The geometry of Euclid was indeed synthetic, though not all of the books covered topics of pure geometry. The heyday of synthetic geometry can be considered to have been the nineteenth century; when methods based on coordinates and calculus were ignored by some geometers such as Jakob Steiner, in favour of a synthetic development of projective geometry.
For example, the treatment of the projective plane starting from axioms of incidence is actually a broader theory (with more models) than is found by starting with a vector space of dimension three. The close axiomatic study of Euclidean geometry led to the discovery of non-Euclidean geometry. The question is whether this is success or failure.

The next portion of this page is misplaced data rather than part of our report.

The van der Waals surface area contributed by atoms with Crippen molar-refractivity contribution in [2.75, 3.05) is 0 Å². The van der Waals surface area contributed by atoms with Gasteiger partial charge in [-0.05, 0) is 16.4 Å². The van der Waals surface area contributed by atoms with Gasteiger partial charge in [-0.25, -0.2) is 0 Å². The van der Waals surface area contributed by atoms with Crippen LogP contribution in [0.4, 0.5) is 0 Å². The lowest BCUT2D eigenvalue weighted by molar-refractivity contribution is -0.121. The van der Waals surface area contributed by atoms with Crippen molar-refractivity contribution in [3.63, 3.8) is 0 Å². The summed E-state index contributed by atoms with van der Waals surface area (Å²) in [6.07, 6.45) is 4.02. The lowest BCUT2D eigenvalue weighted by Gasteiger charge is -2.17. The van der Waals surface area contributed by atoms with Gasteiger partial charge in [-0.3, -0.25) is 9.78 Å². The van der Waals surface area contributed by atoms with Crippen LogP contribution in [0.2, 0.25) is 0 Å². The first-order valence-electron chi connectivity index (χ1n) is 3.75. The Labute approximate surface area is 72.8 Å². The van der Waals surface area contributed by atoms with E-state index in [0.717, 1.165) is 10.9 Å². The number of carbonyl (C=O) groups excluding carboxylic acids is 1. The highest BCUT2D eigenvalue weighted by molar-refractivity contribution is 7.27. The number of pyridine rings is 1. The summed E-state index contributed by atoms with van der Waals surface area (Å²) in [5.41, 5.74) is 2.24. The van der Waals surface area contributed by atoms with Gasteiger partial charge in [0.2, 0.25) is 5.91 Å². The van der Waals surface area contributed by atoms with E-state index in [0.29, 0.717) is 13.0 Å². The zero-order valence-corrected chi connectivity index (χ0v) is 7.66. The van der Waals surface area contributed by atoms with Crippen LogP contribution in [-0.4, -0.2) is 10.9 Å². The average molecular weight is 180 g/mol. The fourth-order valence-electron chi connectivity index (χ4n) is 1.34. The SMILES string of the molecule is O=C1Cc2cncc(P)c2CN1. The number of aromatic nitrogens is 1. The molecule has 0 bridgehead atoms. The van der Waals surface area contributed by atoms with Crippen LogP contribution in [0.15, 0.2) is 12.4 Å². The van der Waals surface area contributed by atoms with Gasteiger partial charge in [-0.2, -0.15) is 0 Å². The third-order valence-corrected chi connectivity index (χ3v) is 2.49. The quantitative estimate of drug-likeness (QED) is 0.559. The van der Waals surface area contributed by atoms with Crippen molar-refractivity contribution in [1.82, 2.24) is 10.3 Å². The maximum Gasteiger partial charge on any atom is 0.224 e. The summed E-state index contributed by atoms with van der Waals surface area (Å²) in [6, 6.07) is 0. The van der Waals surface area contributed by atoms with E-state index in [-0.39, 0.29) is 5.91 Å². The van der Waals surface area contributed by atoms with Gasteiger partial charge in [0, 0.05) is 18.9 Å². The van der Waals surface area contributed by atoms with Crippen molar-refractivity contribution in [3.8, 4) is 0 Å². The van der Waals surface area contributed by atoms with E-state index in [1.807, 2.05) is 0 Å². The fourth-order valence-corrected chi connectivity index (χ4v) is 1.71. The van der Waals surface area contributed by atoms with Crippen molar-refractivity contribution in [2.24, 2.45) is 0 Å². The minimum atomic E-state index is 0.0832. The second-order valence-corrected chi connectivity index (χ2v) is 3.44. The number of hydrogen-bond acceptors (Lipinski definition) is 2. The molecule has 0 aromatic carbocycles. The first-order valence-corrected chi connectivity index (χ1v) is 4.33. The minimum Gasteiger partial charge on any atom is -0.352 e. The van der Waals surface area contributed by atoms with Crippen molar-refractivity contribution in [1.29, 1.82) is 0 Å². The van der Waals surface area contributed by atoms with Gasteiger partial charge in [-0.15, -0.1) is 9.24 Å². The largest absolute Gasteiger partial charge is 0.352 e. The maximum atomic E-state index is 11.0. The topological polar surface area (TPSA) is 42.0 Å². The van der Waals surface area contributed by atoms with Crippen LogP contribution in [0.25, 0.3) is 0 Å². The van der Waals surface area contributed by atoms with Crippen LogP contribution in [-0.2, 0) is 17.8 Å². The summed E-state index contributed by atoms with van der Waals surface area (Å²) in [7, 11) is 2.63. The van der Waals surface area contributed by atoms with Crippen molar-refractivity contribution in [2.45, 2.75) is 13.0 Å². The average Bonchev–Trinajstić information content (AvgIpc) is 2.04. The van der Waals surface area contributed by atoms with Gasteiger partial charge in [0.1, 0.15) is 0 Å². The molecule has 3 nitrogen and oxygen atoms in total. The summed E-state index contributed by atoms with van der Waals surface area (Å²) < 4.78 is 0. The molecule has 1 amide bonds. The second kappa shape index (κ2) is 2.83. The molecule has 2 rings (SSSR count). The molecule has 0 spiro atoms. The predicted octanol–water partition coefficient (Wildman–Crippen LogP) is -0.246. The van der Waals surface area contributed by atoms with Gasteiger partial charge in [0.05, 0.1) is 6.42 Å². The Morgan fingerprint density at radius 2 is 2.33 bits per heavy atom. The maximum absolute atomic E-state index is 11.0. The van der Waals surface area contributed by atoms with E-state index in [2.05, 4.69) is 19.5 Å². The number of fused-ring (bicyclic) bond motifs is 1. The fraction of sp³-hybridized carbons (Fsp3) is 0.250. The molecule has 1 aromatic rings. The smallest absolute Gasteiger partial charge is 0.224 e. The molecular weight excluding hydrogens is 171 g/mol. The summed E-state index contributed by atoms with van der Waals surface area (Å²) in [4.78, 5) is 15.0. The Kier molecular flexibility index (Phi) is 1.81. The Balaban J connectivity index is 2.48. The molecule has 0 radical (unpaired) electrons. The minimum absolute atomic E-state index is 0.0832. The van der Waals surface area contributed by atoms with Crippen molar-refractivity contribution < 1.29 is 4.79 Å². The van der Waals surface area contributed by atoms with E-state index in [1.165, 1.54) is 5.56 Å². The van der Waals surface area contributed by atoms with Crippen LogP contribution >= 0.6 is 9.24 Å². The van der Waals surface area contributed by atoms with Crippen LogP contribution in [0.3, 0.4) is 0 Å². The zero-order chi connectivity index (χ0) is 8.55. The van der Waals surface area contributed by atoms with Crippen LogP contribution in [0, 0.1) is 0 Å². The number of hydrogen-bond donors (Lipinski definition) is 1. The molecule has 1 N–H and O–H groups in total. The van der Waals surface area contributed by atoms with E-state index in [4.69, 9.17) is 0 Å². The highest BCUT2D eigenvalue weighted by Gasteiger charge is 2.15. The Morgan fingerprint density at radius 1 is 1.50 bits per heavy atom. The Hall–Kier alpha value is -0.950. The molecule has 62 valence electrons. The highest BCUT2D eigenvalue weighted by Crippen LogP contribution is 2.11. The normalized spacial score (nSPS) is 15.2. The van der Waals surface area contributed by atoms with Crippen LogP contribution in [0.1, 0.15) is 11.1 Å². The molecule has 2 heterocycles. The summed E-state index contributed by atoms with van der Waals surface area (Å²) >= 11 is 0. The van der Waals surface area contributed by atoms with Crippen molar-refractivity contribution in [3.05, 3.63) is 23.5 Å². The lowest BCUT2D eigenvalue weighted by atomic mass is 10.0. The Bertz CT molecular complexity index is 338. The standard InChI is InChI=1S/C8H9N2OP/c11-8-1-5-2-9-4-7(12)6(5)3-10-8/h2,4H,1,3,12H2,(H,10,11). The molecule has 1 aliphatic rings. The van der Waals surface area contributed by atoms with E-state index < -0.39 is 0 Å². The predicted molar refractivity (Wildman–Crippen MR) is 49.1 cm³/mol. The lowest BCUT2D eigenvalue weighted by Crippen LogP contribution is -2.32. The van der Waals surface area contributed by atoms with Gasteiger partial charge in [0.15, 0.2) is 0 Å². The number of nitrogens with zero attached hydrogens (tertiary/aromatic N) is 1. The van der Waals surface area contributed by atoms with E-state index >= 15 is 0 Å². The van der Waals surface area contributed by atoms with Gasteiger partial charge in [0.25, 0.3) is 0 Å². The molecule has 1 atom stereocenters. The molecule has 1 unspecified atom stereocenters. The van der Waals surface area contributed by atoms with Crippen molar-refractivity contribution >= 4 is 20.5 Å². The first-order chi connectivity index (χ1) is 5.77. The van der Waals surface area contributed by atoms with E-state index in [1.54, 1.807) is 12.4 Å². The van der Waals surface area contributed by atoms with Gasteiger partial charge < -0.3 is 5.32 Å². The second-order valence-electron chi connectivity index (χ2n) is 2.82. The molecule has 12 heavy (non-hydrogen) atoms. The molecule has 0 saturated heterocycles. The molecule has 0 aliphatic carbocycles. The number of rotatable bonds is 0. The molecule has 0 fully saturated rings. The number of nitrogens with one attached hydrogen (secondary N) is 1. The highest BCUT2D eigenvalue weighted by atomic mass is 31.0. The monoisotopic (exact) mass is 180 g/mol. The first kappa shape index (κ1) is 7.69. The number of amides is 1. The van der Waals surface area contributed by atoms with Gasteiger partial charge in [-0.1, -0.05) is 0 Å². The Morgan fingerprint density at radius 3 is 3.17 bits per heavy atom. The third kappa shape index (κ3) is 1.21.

If the axiom set is not categorical (so that there is more than one model) one has the geometry/geometries debate to settle. That's not a serious issue for a modern axiomatic mathematician, since the implication of axiom is now starting point for theory rather than self-evident plank in platform based on intuition. And since the Erlangen programme of Klein the geometrical nature of a geometry has been seen as the connection of symmetry and the content of propositions, rather than the style of development.